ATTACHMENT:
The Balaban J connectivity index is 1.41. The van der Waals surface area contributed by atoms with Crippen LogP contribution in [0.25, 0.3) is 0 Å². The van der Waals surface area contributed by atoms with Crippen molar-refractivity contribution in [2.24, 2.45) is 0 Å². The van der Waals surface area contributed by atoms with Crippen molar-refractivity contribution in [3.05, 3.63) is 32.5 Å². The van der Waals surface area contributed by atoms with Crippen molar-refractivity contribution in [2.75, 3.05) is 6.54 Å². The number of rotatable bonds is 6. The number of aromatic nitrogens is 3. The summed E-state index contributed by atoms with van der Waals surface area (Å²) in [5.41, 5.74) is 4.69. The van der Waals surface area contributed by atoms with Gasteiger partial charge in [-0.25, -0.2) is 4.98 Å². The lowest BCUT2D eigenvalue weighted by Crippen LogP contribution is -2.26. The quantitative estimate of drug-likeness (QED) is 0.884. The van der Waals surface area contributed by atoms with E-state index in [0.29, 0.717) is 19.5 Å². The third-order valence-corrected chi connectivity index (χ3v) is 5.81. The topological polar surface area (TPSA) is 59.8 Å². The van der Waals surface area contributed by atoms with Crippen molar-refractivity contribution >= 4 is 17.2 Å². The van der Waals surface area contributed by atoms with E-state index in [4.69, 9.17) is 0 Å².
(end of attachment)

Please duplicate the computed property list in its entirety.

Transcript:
The Balaban J connectivity index is 1.41. The van der Waals surface area contributed by atoms with Crippen LogP contribution in [0.25, 0.3) is 0 Å². The van der Waals surface area contributed by atoms with Crippen molar-refractivity contribution in [2.24, 2.45) is 0 Å². The van der Waals surface area contributed by atoms with Crippen molar-refractivity contribution in [3.05, 3.63) is 32.5 Å². The van der Waals surface area contributed by atoms with Crippen molar-refractivity contribution in [2.75, 3.05) is 6.54 Å². The number of rotatable bonds is 6. The number of aromatic nitrogens is 3. The summed E-state index contributed by atoms with van der Waals surface area (Å²) in [5.41, 5.74) is 4.69. The van der Waals surface area contributed by atoms with Gasteiger partial charge in [-0.25, -0.2) is 4.98 Å². The lowest BCUT2D eigenvalue weighted by Crippen LogP contribution is -2.26. The quantitative estimate of drug-likeness (QED) is 0.884. The van der Waals surface area contributed by atoms with E-state index in [0.29, 0.717) is 19.5 Å². The third-order valence-corrected chi connectivity index (χ3v) is 5.81. The topological polar surface area (TPSA) is 59.8 Å². The van der Waals surface area contributed by atoms with Crippen molar-refractivity contribution >= 4 is 17.2 Å². The van der Waals surface area contributed by atoms with E-state index in [4.69, 9.17) is 0 Å².